The Covid-19 pandemic and associated policy responses are likely to affect food systems in sub-Saharan Africa (SSA) through numerous pathways. As of late 2020, the most striking impacts have been felt through the policies aimed at preventing the spread of the virus through restrictions on movement and economic activity. These include directives to remain at home with exceptions made for limited essential activities; social distancing requirements in public spaces including markets and public transportation; the closure of markets and workplaces; and the closure or heightened security of borders and inter-state roads.
To mitigate the harm caused by the pandemic and associated restrictions, governments in SSA introduced food assistance, cash transfers, and tax postponement programmes. In addition to these policy responses, a global recession triggered by the pandemic has broadly reduced the flow of international remittances. National economic contractions are likely to further manifest as a decline in domestic demand for agricultural products, which sends ripple effects up the food value chain to affect the welfare of producers and all midstream actors, such as transporters, vendors, and other service providers. Trade restrictions on food or agricultural inputs introduced by trading partners constitute another potential source of stress.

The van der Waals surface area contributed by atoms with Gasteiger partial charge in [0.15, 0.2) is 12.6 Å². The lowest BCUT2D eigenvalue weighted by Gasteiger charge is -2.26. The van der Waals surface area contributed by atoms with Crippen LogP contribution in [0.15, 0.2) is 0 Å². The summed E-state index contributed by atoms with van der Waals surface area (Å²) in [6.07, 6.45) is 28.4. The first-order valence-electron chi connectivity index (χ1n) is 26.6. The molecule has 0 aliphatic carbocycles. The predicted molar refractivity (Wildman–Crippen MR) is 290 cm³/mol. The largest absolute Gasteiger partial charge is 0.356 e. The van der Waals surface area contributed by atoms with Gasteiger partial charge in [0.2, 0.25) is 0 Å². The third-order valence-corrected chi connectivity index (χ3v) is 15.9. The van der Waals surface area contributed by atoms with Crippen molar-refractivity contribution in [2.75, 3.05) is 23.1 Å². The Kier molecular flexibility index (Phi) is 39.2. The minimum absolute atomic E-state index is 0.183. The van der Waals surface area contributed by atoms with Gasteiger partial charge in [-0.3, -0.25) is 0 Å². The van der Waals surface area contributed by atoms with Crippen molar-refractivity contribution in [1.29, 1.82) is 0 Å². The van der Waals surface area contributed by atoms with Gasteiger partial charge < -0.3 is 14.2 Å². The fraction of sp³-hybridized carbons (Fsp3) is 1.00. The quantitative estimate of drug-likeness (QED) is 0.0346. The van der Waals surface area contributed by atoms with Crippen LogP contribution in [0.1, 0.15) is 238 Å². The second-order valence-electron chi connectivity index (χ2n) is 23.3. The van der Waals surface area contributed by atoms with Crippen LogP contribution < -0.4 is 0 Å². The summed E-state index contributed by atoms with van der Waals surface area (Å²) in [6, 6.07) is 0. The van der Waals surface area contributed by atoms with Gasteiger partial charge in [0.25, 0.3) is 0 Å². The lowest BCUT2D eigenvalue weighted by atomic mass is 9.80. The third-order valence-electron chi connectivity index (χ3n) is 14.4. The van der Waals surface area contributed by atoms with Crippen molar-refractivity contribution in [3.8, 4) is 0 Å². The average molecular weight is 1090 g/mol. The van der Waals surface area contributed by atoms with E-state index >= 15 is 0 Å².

Commentary and analyses regarding the impacts of the Covid-19 pandemic on SSA food systems have proliferated since early 2020. Yet no broad evidence synthesis has been undertaken to unpack the complex impacts of the crisis, particularly with respect to domestic food value chains, regional/international food trade, and food and nutrition security.
This policy brief summarizes a report which applies a systematic literature review methodology to survey the evidence on this topic.In September–November 2020, a literature search was conducted to identify studies that met prespecified inclusion criteria, including the requirement that each study evaluated the impact of the Covid-19 pandemic on food systems or food security in SSA and was based on empirical data. Using computerized and manual search methods, 57 studies were found that met these criteria.